Few things are more American and patriotic than dissent, protest, civil disobedience, and property destruction in the name of freedom and liberation. From the Boston Tea Party to the Underground Railroad, from the Suffragettes to the Civil Rights Movement; From Vietnam War resistance and the Battle of Seattle, to the current Occupy Wall Street and NATO Summit protests, key struggles in US history employed illegal direct action tactics - and sometimes violence- to advance the historical movement toward human rights and freedoms. Rather than being a rupture in some bucolic tradition of Natural Law guiding the Reason of modern citizens to the Good and bringing Justice down to earth in a peaceful and gradual dazzle, the current movements needs to be the continuation of the American culture of rights, democracy, civil disobedience, and direct action, as they expand the struggle to a far broader constituency.
American history has two main political traditions. First, there is the ‘indirect” system of “representative democracy” whereby citizens express their needs and wants to elected local and state officials whose sole function is to “represent” them in the political and legal system. The system’s “output” - laws- reflects the “input” - the people’s will and interests. This cartoon image of liberal democracy, faithfully reproduced in generation after generation of textbooks and in the discourse of state apologists and the media, is falsified by the fact that powerful economic and political forces co-opt elected officials, who represent the interests of the elite instead of the majority. From the realization that the sate is hardly s neutral arbiter of competing interests but rather exist to advance the interests of economic and political elites, a second political tradition of direct action has emerged.
Direct action advocates argue that the indirect system of representative democracy is irredeemably corrupted by the money, power, cronyism, and privilege. Appealing to the lessons of history, direct activists insist that one cannot win struggles solely through education, moral persuasion, political campaigns, demonstrations, or any form of aboveground, mainstream, or legal action. Direct action movements therefore bypass pre-approved efforts to social power they challenge. Whereas indirect action can promote passivity and dependence on others for change, direct action tends to be more involving and empowering. In the words of Voltairine de Cleyre, “the evil of pinning faith to indirect action is far greater than any such minor results. The main evil is that it destroys initiative, quenches the individual rebellious spirit, teaches people to rely on someone else to do for them what they should do for themselves; finally renders organic the anomalous idea that by massing supineness together until a majority is acquired, then through the peculiar magic of that majority, this supineness is to be transformed into energy. That is, people who have lost the habit of striking for themselves as individuals, who have submitted to every injustice while waiting for the majority to grow, are going to become metamorphosed into human high-explosives by a mere process of packing! People must learn that their power does not lie in their voting strength, that their power lies in their ability to stop production.”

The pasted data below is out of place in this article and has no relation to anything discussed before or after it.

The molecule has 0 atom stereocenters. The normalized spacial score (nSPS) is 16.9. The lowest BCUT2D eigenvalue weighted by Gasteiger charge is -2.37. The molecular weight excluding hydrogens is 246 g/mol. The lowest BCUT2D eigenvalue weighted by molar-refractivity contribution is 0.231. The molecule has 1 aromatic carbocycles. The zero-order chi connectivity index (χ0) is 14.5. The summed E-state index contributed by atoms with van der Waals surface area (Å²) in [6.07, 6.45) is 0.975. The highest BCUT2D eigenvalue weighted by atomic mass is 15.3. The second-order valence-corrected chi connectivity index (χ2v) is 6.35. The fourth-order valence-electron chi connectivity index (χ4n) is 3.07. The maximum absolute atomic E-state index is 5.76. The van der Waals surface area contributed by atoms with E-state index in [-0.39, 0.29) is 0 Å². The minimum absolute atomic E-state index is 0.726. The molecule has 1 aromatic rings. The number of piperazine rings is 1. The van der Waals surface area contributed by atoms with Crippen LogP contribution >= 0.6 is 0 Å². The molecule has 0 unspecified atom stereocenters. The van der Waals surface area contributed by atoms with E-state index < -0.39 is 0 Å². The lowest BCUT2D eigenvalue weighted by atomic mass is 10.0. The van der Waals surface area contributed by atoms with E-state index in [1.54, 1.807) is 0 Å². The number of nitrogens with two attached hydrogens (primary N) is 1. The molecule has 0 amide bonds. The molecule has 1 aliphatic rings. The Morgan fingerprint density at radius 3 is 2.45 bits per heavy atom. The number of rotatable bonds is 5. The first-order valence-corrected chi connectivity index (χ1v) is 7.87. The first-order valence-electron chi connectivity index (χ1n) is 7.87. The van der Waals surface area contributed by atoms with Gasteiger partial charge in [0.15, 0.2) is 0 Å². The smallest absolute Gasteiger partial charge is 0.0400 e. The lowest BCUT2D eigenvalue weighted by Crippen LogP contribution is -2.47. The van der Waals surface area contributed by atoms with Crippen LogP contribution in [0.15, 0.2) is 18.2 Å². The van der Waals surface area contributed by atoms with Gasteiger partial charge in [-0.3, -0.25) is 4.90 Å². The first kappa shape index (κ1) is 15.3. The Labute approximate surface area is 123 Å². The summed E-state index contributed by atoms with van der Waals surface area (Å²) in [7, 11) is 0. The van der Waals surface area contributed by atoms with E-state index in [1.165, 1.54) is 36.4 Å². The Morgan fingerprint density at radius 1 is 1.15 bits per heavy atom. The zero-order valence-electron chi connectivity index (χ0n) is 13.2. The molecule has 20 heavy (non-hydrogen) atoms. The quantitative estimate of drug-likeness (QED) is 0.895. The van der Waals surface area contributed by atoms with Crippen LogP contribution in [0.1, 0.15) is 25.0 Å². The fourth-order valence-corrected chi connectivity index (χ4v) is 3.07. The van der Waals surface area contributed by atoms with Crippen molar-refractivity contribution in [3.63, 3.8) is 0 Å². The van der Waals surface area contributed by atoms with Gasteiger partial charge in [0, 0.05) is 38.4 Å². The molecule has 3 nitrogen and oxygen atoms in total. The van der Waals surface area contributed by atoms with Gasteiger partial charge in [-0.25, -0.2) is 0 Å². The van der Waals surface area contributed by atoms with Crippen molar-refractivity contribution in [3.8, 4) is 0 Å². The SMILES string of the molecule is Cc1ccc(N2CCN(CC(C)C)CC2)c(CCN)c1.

Direct action attics can vary widely, raging from sit-ins, strikes, boycotts, tree sits to hacking Websites, email and phone harassment, home demonstrations, and arson, as well as bombings and murder. Direct action can be legal, as in the case of the civil disobedience tactics of Mohandas Gandhi and Martin Luther King Jr. Illegal direct action, moreover, can be nonviolent or violent, and can respect private property or destroy it.
Opponents of direct action often argue that illegal actions undermine the rule of the law. and they view civil disobedience as a threat to political order. Among other things, this perspective presupposes that the system in question is legitimate or cannot be improved. It misrepresents direct activists as people who lack respect for the principles of law and its relation to ethics and justice than those who fetishize political order for its own sake. Moreover, this argument fails to grasp that many direct action advocates are anarchists who seek to replace the states and legal systems they hold in contempt with the ethical substance of self-regulating decentralized communities. Whatever their approach, champions of direct action renounce uncritical allegiance to a legal system. To paraphrase Karl Marx, the law is the opiate of the people, and the blind obedience to laws and social decorum led German Jews to their death with little resistance. All too often, the legal system simply a byzantine structure designed to absorb opposition and induce paralysis by deferral, delay, and dilution.